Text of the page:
“I needed a Prince Charming,” said director Jen Jensen, “if I was going to even cast this show.” A handsome prince wasn’t the only challenge facing Jensen as she contemplated auditions for the SOAP Players in August. “I just needed men in general, lots of talented men.” Young men, funny men, men who could do accents, men willing to wear silly hats and plaid mini skirts. Her worries turned out to be for naught: “Men came out in droves! I had more men than parts for them. And the talent – both men and women – just blows me away!”
Jensen directs SOAP’s upcoming production, Twisted Tales, a set of four short comedies by screenwriter Bruce Kane. Each comedy is based on classic stories, fairy tales, nursery rhymes and Shakespeare plays but given a decidedly modern, adult twist. It’s the theatrical equivalent of a pop song “mash-up”. Each scenario takes well-known characters like Macbeth or Cinderella, places them together in a new context, and adds the one-liners, sight gags, and slapstick of a TV sitcom. Playwright Bruce Kane is no slouch in the sitcom department, having made a name for himself in the 70s on such TV classics as The Mary Tyler Moore Show.
Two longer one-act plays feature a recurring main character, Justin Thyme, played by SOAP newcomer Nathan Linders (above right). Justin Thyme is a hard-boiled private eye with a public eye for the ladies, modelled after such film-noir detectives as Phillip Marlowe and Sam Spade. Thyme belongs to the FBI – the Fictional Bureau of Investigations. “That’s right,” he mutters through gritted teeth, “I’m a … fictional … detective, handling the toughest, dirtiest cases in English literature.”
Nothing can deter Thyme from solving such “classic” mysteries as what magic prevents a sleeping beauty from waking in a Grimm case of murder called “The Big Snooze”. A strong-jawed Prince (Carlin McRae, middle above) eventually arrives to turn on the charm, but the “happily ever after” has some unexpected twists. Next, the tough-talking fictional detective gets burned by an old flame named Lady MacBeth (Christine Rothwell), when he’s hired to find out who bumped off the King of Scotland in “The Case of a Tale Told by an Idiot”. Along the way Thyme encounters witches, a Keystone Kop, men in kilts, wolfish villains, and voluptuous vamps. But Thyme depends most on gum-snapping Effie, his “overdeveloped secretary with underdeveloped typing skills”, played by Leslee Hatherly.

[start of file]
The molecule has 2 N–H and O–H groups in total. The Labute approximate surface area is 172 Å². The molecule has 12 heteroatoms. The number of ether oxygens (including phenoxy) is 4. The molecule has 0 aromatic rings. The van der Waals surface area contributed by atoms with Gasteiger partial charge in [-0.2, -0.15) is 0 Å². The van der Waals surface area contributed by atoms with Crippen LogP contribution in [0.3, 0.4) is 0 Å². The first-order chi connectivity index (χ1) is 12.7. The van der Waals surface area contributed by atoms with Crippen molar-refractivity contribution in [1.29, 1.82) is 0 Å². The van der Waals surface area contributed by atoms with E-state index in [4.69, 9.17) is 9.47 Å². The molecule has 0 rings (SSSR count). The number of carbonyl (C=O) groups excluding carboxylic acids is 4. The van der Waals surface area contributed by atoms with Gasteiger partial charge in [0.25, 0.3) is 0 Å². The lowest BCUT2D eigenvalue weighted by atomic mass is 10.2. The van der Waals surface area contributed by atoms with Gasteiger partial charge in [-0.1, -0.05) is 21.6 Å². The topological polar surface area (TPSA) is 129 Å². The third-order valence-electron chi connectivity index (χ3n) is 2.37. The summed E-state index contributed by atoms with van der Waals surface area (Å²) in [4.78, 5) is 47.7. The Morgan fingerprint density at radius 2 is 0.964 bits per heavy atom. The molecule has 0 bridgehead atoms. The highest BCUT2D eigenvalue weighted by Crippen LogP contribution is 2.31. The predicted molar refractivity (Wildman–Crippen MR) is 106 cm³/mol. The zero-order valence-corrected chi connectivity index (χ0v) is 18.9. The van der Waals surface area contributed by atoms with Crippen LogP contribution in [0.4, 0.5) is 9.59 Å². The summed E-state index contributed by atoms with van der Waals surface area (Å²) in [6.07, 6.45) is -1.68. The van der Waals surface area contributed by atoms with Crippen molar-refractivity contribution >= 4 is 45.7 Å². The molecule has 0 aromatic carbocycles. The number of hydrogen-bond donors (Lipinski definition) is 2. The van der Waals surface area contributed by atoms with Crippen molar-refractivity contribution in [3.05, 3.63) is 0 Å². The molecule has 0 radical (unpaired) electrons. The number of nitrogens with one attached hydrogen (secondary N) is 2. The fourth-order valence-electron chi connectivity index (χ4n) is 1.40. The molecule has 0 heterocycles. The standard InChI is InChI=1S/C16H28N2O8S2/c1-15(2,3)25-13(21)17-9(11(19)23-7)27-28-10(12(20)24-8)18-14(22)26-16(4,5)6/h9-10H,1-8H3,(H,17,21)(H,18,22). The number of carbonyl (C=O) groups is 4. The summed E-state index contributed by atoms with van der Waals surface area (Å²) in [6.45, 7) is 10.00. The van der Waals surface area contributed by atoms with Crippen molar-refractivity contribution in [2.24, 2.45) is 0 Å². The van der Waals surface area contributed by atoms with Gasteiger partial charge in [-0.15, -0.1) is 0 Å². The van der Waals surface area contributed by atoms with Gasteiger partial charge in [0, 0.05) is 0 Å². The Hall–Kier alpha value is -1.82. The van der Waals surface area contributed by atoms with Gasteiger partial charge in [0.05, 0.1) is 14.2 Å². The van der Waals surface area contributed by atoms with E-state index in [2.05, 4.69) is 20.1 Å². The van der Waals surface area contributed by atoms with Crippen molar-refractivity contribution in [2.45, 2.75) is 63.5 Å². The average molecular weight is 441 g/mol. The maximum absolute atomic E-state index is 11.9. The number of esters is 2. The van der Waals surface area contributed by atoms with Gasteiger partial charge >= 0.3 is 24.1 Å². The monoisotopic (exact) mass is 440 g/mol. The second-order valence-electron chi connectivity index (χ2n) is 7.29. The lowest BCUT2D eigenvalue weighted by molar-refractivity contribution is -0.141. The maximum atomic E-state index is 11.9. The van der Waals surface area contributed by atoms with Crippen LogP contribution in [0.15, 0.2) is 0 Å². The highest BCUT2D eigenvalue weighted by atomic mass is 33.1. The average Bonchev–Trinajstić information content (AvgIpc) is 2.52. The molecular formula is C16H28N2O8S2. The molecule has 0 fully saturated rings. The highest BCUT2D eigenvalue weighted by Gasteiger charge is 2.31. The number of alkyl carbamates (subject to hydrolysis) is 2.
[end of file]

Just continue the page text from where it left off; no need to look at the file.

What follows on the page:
Rounding out the production is an opening monologue by a neurotic stage manager (“Instructions to an Audience”), and the vignette, “Cindy and Julie”, in which two fictional heroines commiserate about romantic love, happily ever after and what went wrong with their marriages.
In the large cast are a mixture of newcomers and experienced troupers from both Oliver and Osoyoos: Nathan Linders, Leslee Hatherly, David Badger, Carrie Lyle, Michael Ryan, Christine Rothwell, Patrick Turner, Craig Bjornson, Robin Stille, Lisa Gludovatz, Carlin McRae, Joel Stodola, Diane Gludovatz, Chelsea Cameron-Horner, and Jen Jensen in a small role.
Twisted Tales opens October 25 and 26 at OSS Theatre in Osoyoos, and continues the following week on November 1 and 2 at the Oliver Senior Centre. Performances start at 8 p.m. Tickets will be available beginning October 1 at Sundance Video (Oliver) and Your Dollar Store With More (Osoyoos) for $18 adult and $15 senior or student.
Photos from a rehearsal of “The Big Snooze, a Justin Thyme Mystery”:
1. David Badger (Keystone Kop) and Nathan Linders (Justin Thyme) push open the heavy doors to a mysterious castle in “The Big Snooze”.
2. Rapunzel (Carrie Lyle, left) and B.B. Wolfe (Patrick Turner, right) give their prospective son-in-law Prince Charming (Carlin McRae, centre) the once over before
3. allowing him to awaken their daughter Bambi (Lisa Gludovatz) from her enchanted slumber.
Photos by Penelope Johnson